The Salem Witch Trials
For more than 300 years, the complex drama of the 1692 Salem witch trials and its themes of injustice and the frailties of human nature have captivated and fascinated the public imagination. The extraordinary crisis involved more than 400 people and led to the deaths of 25 innocents — men, women and children — between June 1692 and March 1693.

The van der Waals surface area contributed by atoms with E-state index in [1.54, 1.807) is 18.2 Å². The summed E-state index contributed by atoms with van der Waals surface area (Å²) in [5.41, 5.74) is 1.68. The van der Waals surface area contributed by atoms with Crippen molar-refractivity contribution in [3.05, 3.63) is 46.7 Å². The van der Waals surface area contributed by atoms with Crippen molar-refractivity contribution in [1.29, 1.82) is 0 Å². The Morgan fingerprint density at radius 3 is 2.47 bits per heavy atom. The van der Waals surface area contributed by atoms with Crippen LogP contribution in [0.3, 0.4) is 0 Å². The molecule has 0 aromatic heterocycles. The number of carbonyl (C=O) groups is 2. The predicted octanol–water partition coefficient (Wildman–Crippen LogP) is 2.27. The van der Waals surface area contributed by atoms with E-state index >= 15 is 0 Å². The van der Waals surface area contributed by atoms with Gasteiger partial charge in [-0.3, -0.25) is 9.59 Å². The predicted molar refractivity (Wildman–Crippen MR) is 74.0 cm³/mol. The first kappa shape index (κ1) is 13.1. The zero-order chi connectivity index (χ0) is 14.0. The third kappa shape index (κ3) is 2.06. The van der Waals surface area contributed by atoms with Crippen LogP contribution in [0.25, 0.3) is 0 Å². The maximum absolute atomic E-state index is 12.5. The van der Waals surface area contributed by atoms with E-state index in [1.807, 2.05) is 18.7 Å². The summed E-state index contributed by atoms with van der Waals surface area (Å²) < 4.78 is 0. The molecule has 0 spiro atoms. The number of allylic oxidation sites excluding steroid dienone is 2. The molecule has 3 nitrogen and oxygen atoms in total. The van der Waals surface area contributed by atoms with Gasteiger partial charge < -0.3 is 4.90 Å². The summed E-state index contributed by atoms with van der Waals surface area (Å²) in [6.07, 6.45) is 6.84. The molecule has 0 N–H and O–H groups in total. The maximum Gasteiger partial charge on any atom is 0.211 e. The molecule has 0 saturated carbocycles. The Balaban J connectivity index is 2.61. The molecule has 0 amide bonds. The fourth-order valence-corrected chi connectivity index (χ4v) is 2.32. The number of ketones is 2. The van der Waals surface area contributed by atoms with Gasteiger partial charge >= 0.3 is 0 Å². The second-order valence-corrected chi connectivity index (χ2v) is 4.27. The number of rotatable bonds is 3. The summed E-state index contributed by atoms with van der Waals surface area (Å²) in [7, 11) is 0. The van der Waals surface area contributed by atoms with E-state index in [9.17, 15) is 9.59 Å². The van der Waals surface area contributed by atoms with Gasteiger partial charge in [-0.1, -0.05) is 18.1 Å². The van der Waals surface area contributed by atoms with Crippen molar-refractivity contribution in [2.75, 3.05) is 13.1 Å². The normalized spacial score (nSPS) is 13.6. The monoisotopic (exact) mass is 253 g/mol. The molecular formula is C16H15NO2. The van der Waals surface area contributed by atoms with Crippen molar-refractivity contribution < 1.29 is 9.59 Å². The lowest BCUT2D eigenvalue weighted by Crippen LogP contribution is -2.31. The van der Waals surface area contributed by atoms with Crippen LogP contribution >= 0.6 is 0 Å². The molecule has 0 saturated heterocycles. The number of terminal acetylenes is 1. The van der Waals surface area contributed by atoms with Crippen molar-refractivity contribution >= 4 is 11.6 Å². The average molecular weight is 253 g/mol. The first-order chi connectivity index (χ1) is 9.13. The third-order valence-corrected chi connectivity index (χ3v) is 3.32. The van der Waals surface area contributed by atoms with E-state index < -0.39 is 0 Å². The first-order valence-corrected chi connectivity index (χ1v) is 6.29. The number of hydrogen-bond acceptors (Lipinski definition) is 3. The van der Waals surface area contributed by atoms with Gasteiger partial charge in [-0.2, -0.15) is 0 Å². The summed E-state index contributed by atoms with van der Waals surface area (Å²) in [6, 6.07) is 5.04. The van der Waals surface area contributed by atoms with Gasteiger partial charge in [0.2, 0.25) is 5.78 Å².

The Peabody Essex Museum (PEM) holds one of the world’s most important collections of objects and architecture related to the Salem Witch Trials. From 1980 to 2023, PEM’s Phillips Library was the temporary repository of the state’s Supreme Judicial Court collection of Witch Trial documents. These legal records, which were returned to the Judicial Archives following the expansion and modernization of the Massachusetts State Archives facility, are available to researchers around the world on our website here thanks to a comprehensive digitization project undertaken by the museum. Through exhibitions, research, publishing and public programming, PEM is committed to telling the story of the Salem Witch Trials in ways that honor the victims and amplify the teachings of wrongful persecution that remain relevant to today.